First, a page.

Baby Michelle Was Melodramatic

It’s Poetry Tuesday (one day late due to a scheduling error)! We are going to go back through all my old notebooks and look at the god-awful poetry I wrote when I was an angsty teen and then you will get present day Michelle’s re-interpretation/headdesk horror-filled embarrassment.


There is only one word that can describe what I am feeling,
A place where you are always welcome,
No matter what you do you’re always met with open arms,
With an acceptance that makes you want to cry,
Nothing can replace this feeling,
Home is where the heart is,
I can surely agree with that,
Things are of no significance,
Only the people standing in front of you,
Love radiating from them,
Take away the house it doesn’t mean anything
For I have my home,
My family.

Awwww Baby Michelle could be sweet! This might have been like beginning of the poetry phase Michelle who was still a pure little cinnamon roll who needed to be protected from the world. *pats Baby Michelle’s head* Cute!

There is nothing that I am particularly embarrassed about with this poem, more just feeling philosophical about this word “home.” I remember when I was first learning French in high school we learned that there was no equivalent to “home” in French. You can say “Je vais à ma maison” which means “I go to my house” or you can say “Je vais chez moi” which is “I go to my place.” But there is no word word for home. Now that I am working to learn Portuguese I have found the same thing: Eu vou para casa. Casa means house or home, it means the building. In English there is the physical building and then home. We make this distinction.

When I was in undergrad was the first time the tension arose around what home meant. My dorm room wasn’t home, but going back to my childhood home wasn’t the same. My sister had warned me that this would happen because I was growing and changing as a person. Home was still where I grew up, but it wasn’t as comfortable was it was when I talked about it in the poem. Home was no longer completely where  my family was because we were working through the transition of Baby Michelle to Adult Michelle. I didn’t know how to handle old boundaries and strictures and they didn’t know how to shift gears from controlling and guiding to stepping back and allowing me to be fully independent. That is why it was good that I was far enough away from home during school to get the distance, but that home was close enough that if there was an emergency someone could be there to support me.

But home was still the house where I grew up. It was walking into the dining room, kicking off my shoes and calling out. It was my bed in my room with my things. It was late nights at the kitchen table and watching NYPD Blue in the living room. It was calling home and hearing my parents’ voices and feeling safe.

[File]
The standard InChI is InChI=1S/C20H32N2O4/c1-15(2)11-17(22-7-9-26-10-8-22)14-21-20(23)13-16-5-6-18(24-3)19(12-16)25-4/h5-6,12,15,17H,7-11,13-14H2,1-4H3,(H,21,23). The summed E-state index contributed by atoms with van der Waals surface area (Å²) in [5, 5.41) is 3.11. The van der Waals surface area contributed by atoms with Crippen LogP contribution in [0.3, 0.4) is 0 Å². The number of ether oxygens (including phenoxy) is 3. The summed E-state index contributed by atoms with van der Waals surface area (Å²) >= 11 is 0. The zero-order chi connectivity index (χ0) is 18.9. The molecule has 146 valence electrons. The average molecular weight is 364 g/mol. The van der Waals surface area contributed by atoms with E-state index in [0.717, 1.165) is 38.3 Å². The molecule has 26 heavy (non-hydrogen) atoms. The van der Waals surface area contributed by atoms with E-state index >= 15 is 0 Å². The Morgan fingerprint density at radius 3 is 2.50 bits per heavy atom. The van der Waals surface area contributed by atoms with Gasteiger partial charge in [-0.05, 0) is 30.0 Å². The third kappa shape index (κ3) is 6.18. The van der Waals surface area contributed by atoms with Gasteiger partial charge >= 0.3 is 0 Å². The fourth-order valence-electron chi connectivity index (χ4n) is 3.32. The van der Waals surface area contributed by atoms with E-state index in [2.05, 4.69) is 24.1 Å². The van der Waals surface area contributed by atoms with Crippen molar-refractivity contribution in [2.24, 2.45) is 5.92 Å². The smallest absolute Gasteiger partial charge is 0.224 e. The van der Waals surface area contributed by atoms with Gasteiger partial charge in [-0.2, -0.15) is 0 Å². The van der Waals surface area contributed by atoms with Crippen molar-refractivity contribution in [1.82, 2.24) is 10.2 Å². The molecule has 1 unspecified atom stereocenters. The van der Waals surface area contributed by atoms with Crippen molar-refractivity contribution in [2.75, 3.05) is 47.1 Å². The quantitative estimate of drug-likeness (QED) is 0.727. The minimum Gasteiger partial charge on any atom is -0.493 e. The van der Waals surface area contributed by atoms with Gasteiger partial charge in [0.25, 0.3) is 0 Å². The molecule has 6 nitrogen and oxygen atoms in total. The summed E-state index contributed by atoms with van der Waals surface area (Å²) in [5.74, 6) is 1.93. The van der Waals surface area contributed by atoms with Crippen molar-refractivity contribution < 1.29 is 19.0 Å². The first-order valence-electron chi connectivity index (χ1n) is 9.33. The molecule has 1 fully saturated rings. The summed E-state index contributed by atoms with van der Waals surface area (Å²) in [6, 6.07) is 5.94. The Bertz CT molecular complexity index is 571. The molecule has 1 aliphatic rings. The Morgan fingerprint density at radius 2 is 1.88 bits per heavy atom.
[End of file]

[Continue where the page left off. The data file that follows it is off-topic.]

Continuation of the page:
The next shift in “home” came when I was home for a year and my parents were starting to drift apart. The house was no longer safe feeling, but it was so subtle it was hard to understand why home seemed elusive. Then at the end of the year I moved to NYC and home became both a place a longed to return to and my apartment. Home was a studio dorm room then a four bedroom apartment in Queens, then a two bedroom in Manhattan, then a studio in Manhattan, and is now a two bedroom in Brooklyn.

“Home ” was something I wished to return to with my forearms braced against the kitchen counter in my own apartment, while knowing that it wasn’t the house that I had grown up in, but having no other place, thing or person to attach the word to. “Home” evinced a feeling of saudade (Portuguese) – something that I longed to return to, that I missed and was nostalgic for, but something that didn’t necessarily exist any more and might never exist how I remembered it.

As my parents’ marriage dissolved, as my childhood home was divided up and my parents separated, home was torn in two and I didn’t know how to go about patching the fraying edges to make it into two or three homes that were all fulfilling and encased in the warm glow that home used to have. Home in NYC was plagued by roommate drama and support in dizzying turns. Home in CNY was an echoing house with locks that no longer fit my key and a mandate of “get your stuff out because who knows when it’s gonna be sold” grinding against a small, cozy apartment on a river filled with photographs of the good times and knickknacks. Home in DC was changing apartments and negotiating a confusing (for me) relationship with my soon-to-be brother in-law.

Home is stabilizing now. It is more people than place still. It is tentative and underlain with anxiety and fear. Home is a little more keys that turn in the wrong direction to unlock and a yelling cat. It’s hugs that completely envelope me and keep me safe. It’s redefining boundaries and making new family traditions. It is less and less standing at the kitchen sink longing and sick for something that can never be again, but might this time be better.

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